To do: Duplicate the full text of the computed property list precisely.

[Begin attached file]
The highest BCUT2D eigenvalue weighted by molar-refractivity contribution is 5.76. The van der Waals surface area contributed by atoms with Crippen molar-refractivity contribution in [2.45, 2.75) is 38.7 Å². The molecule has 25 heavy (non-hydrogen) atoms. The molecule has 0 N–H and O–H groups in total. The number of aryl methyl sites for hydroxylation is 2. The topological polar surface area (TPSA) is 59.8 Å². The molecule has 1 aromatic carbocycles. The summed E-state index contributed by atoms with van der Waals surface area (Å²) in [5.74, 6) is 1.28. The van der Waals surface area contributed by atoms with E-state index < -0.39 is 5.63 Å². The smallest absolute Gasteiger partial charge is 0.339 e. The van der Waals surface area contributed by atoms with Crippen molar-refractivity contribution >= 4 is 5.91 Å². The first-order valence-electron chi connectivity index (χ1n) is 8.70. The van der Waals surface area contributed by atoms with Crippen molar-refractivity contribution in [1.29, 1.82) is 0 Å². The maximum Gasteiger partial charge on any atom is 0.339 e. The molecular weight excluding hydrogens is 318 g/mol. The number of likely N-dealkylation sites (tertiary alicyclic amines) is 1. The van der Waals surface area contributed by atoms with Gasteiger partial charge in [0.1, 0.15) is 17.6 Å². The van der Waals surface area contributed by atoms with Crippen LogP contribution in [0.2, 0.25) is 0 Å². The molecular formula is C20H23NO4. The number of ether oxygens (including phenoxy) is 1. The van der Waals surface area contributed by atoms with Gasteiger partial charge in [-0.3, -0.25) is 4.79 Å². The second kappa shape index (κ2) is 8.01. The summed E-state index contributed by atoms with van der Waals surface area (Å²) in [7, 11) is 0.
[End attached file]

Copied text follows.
The highest BCUT2D eigenvalue weighted by molar-refractivity contribution is 5.76. The van der Waals surface area contributed by atoms with Crippen molar-refractivity contribution in [2.45, 2.75) is 38.7 Å². The molecule has 25 heavy (non-hydrogen) atoms. The molecule has 0 N–H and O–H groups in total. The number of aryl methyl sites for hydroxylation is 2. The topological polar surface area (TPSA) is 59.8 Å². The molecule has 1 aromatic carbocycles. The summed E-state index contributed by atoms with van der Waals surface area (Å²) in [5.74, 6) is 1.28. The van der Waals surface area contributed by atoms with E-state index < -0.39 is 5.63 Å². The smallest absolute Gasteiger partial charge is 0.339 e. The van der Waals surface area contributed by atoms with Crippen molar-refractivity contribution >= 4 is 5.91 Å². The first-order valence-electron chi connectivity index (χ1n) is 8.70. The van der Waals surface area contributed by atoms with Crippen molar-refractivity contribution in [1.29, 1.82) is 0 Å². The maximum Gasteiger partial charge on any atom is 0.339 e. The molecular weight excluding hydrogens is 318 g/mol. The number of likely N-dealkylation sites (tertiary alicyclic amines) is 1. The van der Waals surface area contributed by atoms with Gasteiger partial charge in [0.1, 0.15) is 17.6 Å². The van der Waals surface area contributed by atoms with Crippen LogP contribution in [0.2, 0.25) is 0 Å². The molecular formula is C20H23NO4. The number of ether oxygens (including phenoxy) is 1. The van der Waals surface area contributed by atoms with Gasteiger partial charge in [-0.3, -0.25) is 4.79 Å². The second kappa shape index (κ2) is 8.01. The summed E-state index contributed by atoms with van der Waals surface area (Å²) in [7, 11) is 0.